The Compounded Return You Get for Using Term Life Insurance As a Savings Plan
One of my friend who happens to be a financial planner wishes to find out what I think about the concept of using term life insurance as a savings plan.
The idea is this:
- The person does not have any dependents already. Thus, he does not need such coverage to hedge the risk of premature death
- He will pass away. It is only a matter of when.
- However, he wishes to set aside money for his heirs.
- His heirs know of #2 and wish to take advantage of this “peculiar human attribute that we will one day passed away”
- So he will buy a term life insurance for 99 or 102 years old with the purpose of leaving money for his estate to be distributed to his heirs
- He will pay for the premiums or his heirs will pay for the premiums
This is basically using the term insurance as a legacy planning tool instead of the traditional universal life plan.
Term plans are generic with a certain set of features.
You can use them to address different needs and your mileage will vary depending on how you use it.
My friend appropriately calls this a “savings plan” and it is funny why he uses that term because traditionally, whole life insurance was framed as a savings plan.
I think he is trying to play down the role instead of treating it as a legacy plan. Usually, people buy universal life because they may want to make sure they “die die” have $5 million to split among their heir.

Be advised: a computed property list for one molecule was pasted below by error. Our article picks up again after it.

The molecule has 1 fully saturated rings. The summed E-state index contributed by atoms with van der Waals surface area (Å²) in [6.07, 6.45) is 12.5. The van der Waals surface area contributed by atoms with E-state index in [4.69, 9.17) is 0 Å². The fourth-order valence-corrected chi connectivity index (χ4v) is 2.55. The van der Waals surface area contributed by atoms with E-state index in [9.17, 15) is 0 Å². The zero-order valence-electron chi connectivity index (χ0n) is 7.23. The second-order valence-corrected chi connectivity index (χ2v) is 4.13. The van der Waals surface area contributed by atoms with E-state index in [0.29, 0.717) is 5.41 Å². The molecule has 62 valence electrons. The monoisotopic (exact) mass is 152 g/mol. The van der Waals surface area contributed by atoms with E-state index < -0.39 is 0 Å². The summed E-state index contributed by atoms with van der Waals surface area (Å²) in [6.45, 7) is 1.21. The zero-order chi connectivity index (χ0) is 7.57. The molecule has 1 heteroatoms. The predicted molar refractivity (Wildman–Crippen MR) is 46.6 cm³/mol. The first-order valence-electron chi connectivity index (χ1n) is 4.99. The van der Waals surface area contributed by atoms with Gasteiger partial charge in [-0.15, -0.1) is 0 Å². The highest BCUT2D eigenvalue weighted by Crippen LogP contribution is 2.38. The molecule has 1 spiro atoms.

If you treat this as a savings plan, it makes me feel like the final sum when the policyholder passed away is less important.
What is more important is the rate of return you will get.
- If the policy holder passed away soon, the compounded rate of return is going to be higher
- If the policy holder passed away very late, the compounded rate of return will be lower
- If the policy holder passed away at age 110, there will be only cost and no return!
So this is a bet that the policyholder will pass away before 100 years old. If the policyholder passes away later, then it is “a waste” to have paid all those premiums for that purpose.
How Do the Compounded Returns Look Like?
Let us use back the example of John, a person who is pretty similar to Kyith. John is a 40-year-old non-smoker.
John will buy a term life insurance covering him from 41 years old to 99 years old. His annual term life insurance premium is $5,190.
The table below shows the premiums paid over time and the compounded returns measured in XIRR: